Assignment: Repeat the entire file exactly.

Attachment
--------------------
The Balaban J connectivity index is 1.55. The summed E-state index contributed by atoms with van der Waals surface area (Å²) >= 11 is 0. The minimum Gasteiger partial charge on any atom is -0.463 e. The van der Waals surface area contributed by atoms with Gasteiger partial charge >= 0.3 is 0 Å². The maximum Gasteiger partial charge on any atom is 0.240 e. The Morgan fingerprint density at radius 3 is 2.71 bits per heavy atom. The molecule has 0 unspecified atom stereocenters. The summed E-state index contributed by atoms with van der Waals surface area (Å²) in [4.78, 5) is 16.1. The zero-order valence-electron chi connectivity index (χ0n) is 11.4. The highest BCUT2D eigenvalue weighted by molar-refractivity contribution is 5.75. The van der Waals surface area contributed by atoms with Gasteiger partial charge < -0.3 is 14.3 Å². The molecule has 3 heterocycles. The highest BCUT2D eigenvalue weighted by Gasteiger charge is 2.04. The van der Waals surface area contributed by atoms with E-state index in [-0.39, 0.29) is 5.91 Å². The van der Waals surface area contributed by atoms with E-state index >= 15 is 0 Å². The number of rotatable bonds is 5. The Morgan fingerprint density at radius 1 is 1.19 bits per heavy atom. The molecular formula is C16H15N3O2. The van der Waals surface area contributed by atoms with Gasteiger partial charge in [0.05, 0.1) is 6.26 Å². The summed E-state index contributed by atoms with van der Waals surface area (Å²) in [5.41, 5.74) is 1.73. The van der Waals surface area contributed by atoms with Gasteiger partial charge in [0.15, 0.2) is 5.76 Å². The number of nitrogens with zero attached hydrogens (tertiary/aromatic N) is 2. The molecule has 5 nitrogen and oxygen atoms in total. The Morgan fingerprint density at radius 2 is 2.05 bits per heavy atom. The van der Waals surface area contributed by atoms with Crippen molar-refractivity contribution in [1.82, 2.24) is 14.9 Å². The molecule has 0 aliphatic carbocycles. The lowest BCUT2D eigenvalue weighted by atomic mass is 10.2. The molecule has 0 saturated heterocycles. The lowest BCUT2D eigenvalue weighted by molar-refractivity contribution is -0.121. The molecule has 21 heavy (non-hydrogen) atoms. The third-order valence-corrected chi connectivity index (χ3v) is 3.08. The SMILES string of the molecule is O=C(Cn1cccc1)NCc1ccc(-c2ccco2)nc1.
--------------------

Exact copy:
The Balaban J connectivity index is 1.55. The summed E-state index contributed by atoms with van der Waals surface area (Å²) >= 11 is 0. The minimum Gasteiger partial charge on any atom is -0.463 e. The van der Waals surface area contributed by atoms with Gasteiger partial charge >= 0.3 is 0 Å². The maximum Gasteiger partial charge on any atom is 0.240 e. The Morgan fingerprint density at radius 3 is 2.71 bits per heavy atom. The molecule has 0 unspecified atom stereocenters. The summed E-state index contributed by atoms with van der Waals surface area (Å²) in [4.78, 5) is 16.1. The zero-order valence-electron chi connectivity index (χ0n) is 11.4. The highest BCUT2D eigenvalue weighted by molar-refractivity contribution is 5.75. The van der Waals surface area contributed by atoms with Gasteiger partial charge < -0.3 is 14.3 Å². The molecule has 3 heterocycles. The highest BCUT2D eigenvalue weighted by Gasteiger charge is 2.04. The van der Waals surface area contributed by atoms with E-state index in [-0.39, 0.29) is 5.91 Å². The van der Waals surface area contributed by atoms with E-state index >= 15 is 0 Å². The number of rotatable bonds is 5. The Morgan fingerprint density at radius 1 is 1.19 bits per heavy atom. The molecular formula is C16H15N3O2. The van der Waals surface area contributed by atoms with Gasteiger partial charge in [0.05, 0.1) is 6.26 Å². The summed E-state index contributed by atoms with van der Waals surface area (Å²) in [5.41, 5.74) is 1.73. The van der Waals surface area contributed by atoms with Gasteiger partial charge in [0.15, 0.2) is 5.76 Å². The number of nitrogens with zero attached hydrogens (tertiary/aromatic N) is 2. The molecule has 5 nitrogen and oxygen atoms in total. The Morgan fingerprint density at radius 2 is 2.05 bits per heavy atom. The van der Waals surface area contributed by atoms with Crippen molar-refractivity contribution in [1.82, 2.24) is 14.9 Å². The molecule has 0 aliphatic carbocycles. The lowest BCUT2D eigenvalue weighted by atomic mass is 10.2. The molecule has 0 saturated heterocycles. The lowest BCUT2D eigenvalue weighted by molar-refractivity contribution is -0.121. The molecule has 21 heavy (non-hydrogen) atoms. The third-order valence-corrected chi connectivity index (χ3v) is 3.08. The SMILES string of the molecule is O=C(Cn1cccc1)NCc1ccc(-c2ccco2)nc1.